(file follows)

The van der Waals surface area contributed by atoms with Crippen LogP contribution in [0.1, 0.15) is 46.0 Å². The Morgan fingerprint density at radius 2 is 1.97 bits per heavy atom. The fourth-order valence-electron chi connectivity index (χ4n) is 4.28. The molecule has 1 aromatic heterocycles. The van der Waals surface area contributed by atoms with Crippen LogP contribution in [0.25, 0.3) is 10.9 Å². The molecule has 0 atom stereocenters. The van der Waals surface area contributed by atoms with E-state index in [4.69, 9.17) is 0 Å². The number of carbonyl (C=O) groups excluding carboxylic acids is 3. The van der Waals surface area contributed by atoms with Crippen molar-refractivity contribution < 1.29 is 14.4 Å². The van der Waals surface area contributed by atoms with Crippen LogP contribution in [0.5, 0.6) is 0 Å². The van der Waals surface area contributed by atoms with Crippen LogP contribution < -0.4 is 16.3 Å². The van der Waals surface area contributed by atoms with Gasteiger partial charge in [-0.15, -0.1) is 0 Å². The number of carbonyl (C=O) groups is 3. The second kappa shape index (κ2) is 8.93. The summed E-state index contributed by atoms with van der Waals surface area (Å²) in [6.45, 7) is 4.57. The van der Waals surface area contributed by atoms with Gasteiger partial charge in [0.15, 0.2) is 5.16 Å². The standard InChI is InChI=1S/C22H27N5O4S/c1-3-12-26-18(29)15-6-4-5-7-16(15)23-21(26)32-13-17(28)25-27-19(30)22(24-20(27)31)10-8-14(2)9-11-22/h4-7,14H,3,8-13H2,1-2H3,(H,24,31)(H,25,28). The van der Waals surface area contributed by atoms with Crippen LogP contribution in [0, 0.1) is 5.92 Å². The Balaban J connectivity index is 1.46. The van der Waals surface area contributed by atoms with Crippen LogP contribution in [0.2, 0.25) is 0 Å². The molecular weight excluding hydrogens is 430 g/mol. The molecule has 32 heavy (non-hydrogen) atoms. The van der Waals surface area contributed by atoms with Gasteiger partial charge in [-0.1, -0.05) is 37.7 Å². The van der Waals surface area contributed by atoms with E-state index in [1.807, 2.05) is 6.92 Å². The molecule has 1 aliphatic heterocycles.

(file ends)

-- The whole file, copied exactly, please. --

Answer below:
The van der Waals surface area contributed by atoms with Crippen LogP contribution in [0.1, 0.15) is 46.0 Å². The Morgan fingerprint density at radius 2 is 1.97 bits per heavy atom. The fourth-order valence-electron chi connectivity index (χ4n) is 4.28. The molecule has 1 aromatic heterocycles. The van der Waals surface area contributed by atoms with Crippen LogP contribution in [0.25, 0.3) is 10.9 Å². The molecule has 0 atom stereocenters. The van der Waals surface area contributed by atoms with E-state index in [4.69, 9.17) is 0 Å². The number of carbonyl (C=O) groups excluding carboxylic acids is 3. The van der Waals surface area contributed by atoms with Crippen molar-refractivity contribution < 1.29 is 14.4 Å². The van der Waals surface area contributed by atoms with Crippen LogP contribution in [0.5, 0.6) is 0 Å². The van der Waals surface area contributed by atoms with Crippen LogP contribution < -0.4 is 16.3 Å². The van der Waals surface area contributed by atoms with Gasteiger partial charge in [-0.15, -0.1) is 0 Å². The number of carbonyl (C=O) groups is 3. The second kappa shape index (κ2) is 8.93. The summed E-state index contributed by atoms with van der Waals surface area (Å²) in [6.45, 7) is 4.57. The van der Waals surface area contributed by atoms with Gasteiger partial charge in [0.15, 0.2) is 5.16 Å². The standard InChI is InChI=1S/C22H27N5O4S/c1-3-12-26-18(29)15-6-4-5-7-16(15)23-21(26)32-13-17(28)25-27-19(30)22(24-20(27)31)10-8-14(2)9-11-22/h4-7,14H,3,8-13H2,1-2H3,(H,24,31)(H,25,28). The van der Waals surface area contributed by atoms with Crippen LogP contribution in [0, 0.1) is 5.92 Å². The Balaban J connectivity index is 1.46. The van der Waals surface area contributed by atoms with Crippen LogP contribution in [0.2, 0.25) is 0 Å². The molecular weight excluding hydrogens is 430 g/mol. The molecule has 32 heavy (non-hydrogen) atoms. The van der Waals surface area contributed by atoms with Gasteiger partial charge in [-0.1, -0.05) is 37.7 Å². The van der Waals surface area contributed by atoms with E-state index in [1.807, 2.05) is 6.92 Å². The molecule has 1 aliphatic heterocycles.